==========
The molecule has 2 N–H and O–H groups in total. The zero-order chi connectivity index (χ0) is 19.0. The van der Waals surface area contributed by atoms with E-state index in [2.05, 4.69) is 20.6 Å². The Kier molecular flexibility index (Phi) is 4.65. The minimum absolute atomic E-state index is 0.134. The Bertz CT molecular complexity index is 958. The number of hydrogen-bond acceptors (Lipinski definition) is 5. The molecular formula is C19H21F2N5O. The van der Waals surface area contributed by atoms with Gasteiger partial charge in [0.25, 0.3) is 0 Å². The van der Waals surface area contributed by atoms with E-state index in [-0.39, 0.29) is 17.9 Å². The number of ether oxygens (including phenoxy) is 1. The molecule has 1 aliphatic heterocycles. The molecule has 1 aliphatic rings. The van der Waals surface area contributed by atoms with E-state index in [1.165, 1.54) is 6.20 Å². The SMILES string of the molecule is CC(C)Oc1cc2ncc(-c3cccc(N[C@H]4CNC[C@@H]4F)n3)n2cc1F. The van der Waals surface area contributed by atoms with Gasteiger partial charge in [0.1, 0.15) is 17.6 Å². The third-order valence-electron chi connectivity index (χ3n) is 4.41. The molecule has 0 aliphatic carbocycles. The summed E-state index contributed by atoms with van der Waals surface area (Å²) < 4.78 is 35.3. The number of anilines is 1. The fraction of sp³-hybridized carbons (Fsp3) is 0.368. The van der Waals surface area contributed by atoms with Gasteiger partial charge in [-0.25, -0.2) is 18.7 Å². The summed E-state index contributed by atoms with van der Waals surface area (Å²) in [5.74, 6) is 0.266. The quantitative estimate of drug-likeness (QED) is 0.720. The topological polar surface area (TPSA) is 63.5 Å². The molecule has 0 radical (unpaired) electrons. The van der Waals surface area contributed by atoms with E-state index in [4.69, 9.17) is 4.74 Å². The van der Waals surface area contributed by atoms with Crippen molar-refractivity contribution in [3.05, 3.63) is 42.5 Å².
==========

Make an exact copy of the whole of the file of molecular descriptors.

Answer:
The molecule has 2 N–H and O–H groups in total. The zero-order chi connectivity index (χ0) is 19.0. The van der Waals surface area contributed by atoms with E-state index in [2.05, 4.69) is 20.6 Å². The Kier molecular flexibility index (Phi) is 4.65. The minimum absolute atomic E-state index is 0.134. The Bertz CT molecular complexity index is 958. The number of hydrogen-bond acceptors (Lipinski definition) is 5. The molecular formula is C19H21F2N5O. The van der Waals surface area contributed by atoms with Gasteiger partial charge in [0.25, 0.3) is 0 Å². The van der Waals surface area contributed by atoms with E-state index in [-0.39, 0.29) is 17.9 Å². The number of ether oxygens (including phenoxy) is 1. The molecule has 1 aliphatic heterocycles. The molecule has 1 aliphatic rings. The van der Waals surface area contributed by atoms with E-state index in [1.165, 1.54) is 6.20 Å². The SMILES string of the molecule is CC(C)Oc1cc2ncc(-c3cccc(N[C@H]4CNC[C@@H]4F)n3)n2cc1F. The van der Waals surface area contributed by atoms with Gasteiger partial charge in [0.1, 0.15) is 17.6 Å². The third-order valence-electron chi connectivity index (χ3n) is 4.41. The molecule has 0 aliphatic carbocycles. The summed E-state index contributed by atoms with van der Waals surface area (Å²) < 4.78 is 35.3. The number of anilines is 1. The fraction of sp³-hybridized carbons (Fsp3) is 0.368. The van der Waals surface area contributed by atoms with Gasteiger partial charge in [-0.25, -0.2) is 18.7 Å². The summed E-state index contributed by atoms with van der Waals surface area (Å²) in [5.74, 6) is 0.266. The quantitative estimate of drug-likeness (QED) is 0.720. The topological polar surface area (TPSA) is 63.5 Å². The molecule has 0 radical (unpaired) electrons. The van der Waals surface area contributed by atoms with E-state index in [4.69, 9.17) is 4.74 Å². The van der Waals surface area contributed by atoms with Crippen molar-refractivity contribution in [3.05, 3.63) is 42.5 Å².